With the longest cold snap of the winter still underway, and snow covering much of the country, what can be done to protect older people from the cold?
As we get older, we become more vulnerable to the effects of cold. If you have read previous Age UK blogs, you’ll be familiar with the statistics: around 25,000 additional deaths each winter compared to the rest of the year in England and Wales, the majority of which are older people.
For every one degree the average winter temperature drops below 18 degrees C, there are 8,000 additional winter deaths. Following a cold snap in a British winter, there is a predictable pattern: a peak of deaths due to heart attacks two days later, a peak of strokes five days later, and a peak of deaths due to breathing problems twelve days later.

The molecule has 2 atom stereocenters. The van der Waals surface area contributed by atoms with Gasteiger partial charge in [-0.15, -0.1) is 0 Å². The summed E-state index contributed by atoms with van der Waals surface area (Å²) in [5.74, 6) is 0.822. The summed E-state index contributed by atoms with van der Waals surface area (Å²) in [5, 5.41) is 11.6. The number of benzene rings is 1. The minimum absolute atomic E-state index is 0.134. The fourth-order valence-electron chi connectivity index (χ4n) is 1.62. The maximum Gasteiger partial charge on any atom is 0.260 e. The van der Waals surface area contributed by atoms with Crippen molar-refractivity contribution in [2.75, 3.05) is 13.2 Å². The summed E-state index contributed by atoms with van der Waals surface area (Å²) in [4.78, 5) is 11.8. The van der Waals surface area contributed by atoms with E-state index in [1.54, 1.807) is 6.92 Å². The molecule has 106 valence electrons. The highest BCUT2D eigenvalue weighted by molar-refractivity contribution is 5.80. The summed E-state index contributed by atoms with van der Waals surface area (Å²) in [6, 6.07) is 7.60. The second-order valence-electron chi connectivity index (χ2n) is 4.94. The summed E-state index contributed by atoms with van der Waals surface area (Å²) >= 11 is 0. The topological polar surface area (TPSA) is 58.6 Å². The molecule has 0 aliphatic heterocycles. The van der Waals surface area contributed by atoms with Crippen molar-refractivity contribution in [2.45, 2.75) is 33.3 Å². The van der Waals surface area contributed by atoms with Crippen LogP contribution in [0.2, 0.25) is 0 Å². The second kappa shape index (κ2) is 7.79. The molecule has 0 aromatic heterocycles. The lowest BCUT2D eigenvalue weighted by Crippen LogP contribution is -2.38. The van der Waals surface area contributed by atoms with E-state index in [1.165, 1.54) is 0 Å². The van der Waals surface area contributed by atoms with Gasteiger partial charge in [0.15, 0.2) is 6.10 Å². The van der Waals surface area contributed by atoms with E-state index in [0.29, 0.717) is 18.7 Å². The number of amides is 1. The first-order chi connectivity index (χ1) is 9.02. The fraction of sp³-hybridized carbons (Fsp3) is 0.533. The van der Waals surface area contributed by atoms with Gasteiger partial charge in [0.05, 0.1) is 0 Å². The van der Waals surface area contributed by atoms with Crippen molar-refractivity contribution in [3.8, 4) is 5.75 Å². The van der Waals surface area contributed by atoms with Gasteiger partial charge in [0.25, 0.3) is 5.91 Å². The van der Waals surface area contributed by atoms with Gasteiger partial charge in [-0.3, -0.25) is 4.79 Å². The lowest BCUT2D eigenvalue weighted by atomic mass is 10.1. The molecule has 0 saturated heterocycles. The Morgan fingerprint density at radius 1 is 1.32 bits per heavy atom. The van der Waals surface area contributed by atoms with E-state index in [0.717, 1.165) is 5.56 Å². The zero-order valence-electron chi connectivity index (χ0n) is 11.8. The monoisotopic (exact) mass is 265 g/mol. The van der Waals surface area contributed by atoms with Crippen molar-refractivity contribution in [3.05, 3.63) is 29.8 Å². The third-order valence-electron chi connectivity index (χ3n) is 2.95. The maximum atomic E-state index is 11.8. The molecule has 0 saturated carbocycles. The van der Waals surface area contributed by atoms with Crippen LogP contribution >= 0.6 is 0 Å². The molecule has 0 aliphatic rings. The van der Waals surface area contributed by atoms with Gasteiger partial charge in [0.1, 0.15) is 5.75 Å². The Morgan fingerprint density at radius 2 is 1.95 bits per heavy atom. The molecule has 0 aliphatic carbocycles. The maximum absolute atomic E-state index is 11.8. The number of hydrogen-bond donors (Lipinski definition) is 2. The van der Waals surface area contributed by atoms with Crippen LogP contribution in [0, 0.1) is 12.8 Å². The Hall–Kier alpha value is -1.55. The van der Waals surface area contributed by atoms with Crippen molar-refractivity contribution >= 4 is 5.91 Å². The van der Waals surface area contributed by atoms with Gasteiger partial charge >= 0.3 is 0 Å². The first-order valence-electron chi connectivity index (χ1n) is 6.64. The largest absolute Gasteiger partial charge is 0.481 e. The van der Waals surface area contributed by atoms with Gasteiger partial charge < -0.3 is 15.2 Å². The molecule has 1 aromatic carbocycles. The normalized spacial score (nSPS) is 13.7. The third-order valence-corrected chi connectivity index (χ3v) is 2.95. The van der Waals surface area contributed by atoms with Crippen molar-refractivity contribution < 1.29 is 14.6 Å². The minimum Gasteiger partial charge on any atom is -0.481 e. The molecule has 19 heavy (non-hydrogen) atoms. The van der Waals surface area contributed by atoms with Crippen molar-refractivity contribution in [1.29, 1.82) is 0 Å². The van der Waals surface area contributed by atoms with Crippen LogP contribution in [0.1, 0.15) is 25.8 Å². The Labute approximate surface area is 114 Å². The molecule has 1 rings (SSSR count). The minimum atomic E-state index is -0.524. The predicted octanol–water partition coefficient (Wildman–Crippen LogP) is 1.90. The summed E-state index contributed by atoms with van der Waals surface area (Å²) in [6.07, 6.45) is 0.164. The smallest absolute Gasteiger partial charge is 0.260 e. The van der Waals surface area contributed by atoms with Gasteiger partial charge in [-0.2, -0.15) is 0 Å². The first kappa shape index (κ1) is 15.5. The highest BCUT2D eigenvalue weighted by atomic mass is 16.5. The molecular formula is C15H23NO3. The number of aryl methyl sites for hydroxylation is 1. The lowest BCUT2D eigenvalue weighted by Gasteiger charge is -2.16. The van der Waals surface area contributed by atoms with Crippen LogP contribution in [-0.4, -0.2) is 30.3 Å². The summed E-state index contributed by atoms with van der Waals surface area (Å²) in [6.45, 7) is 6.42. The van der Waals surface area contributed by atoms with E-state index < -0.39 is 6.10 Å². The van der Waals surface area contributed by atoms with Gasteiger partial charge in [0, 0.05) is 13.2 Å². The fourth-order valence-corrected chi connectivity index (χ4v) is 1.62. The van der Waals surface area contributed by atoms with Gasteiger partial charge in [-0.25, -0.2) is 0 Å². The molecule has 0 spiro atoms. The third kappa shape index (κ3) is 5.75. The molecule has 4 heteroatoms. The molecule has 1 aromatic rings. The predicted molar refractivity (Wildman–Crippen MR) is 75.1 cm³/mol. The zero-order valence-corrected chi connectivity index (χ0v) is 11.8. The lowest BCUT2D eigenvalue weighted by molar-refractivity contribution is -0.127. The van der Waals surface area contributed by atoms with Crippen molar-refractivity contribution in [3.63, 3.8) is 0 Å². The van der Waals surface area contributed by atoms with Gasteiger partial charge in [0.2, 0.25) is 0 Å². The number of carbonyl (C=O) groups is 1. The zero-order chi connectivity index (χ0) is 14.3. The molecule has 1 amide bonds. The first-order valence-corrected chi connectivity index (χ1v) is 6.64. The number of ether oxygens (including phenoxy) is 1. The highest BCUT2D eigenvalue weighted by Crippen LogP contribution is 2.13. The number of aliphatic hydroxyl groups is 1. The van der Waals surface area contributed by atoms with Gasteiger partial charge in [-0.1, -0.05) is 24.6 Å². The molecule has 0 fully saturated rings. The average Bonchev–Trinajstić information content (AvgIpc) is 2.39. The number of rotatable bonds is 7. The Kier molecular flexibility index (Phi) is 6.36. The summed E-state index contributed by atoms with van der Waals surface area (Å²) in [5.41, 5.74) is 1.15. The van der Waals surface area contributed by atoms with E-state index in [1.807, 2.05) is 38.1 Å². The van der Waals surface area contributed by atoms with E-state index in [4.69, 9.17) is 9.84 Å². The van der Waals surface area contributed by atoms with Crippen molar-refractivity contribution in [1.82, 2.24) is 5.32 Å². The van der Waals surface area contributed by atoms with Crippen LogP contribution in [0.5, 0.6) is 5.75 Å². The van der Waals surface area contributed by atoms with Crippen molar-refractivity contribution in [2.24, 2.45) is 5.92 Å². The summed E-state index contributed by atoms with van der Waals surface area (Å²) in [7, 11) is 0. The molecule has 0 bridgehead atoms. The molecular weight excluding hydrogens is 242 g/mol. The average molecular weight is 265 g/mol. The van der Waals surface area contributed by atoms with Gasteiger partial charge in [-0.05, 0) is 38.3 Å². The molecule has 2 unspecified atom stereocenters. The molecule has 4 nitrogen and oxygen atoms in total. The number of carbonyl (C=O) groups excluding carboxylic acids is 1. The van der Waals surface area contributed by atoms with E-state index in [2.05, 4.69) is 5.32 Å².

It’s simple, and devastating, and something which we should all be shouting about.
At Age UK we’re helping to make people aware of the health risks of cold and the simple steps – like keeping bedroom windows closed at night – that older people can take to protect their health.
Photo: Ell Brown (Creative Commons)
But the bottom line is that many older people simply cannot afford to keep their home warm enough. Age UK estimates that around 6 million older people are currently living in fuel poverty (in other words, they would have to spend more than 10% of their income in order to heat their homes adequately). Increasing fuel prices this winter mean this situation is set to get worse. Continue reading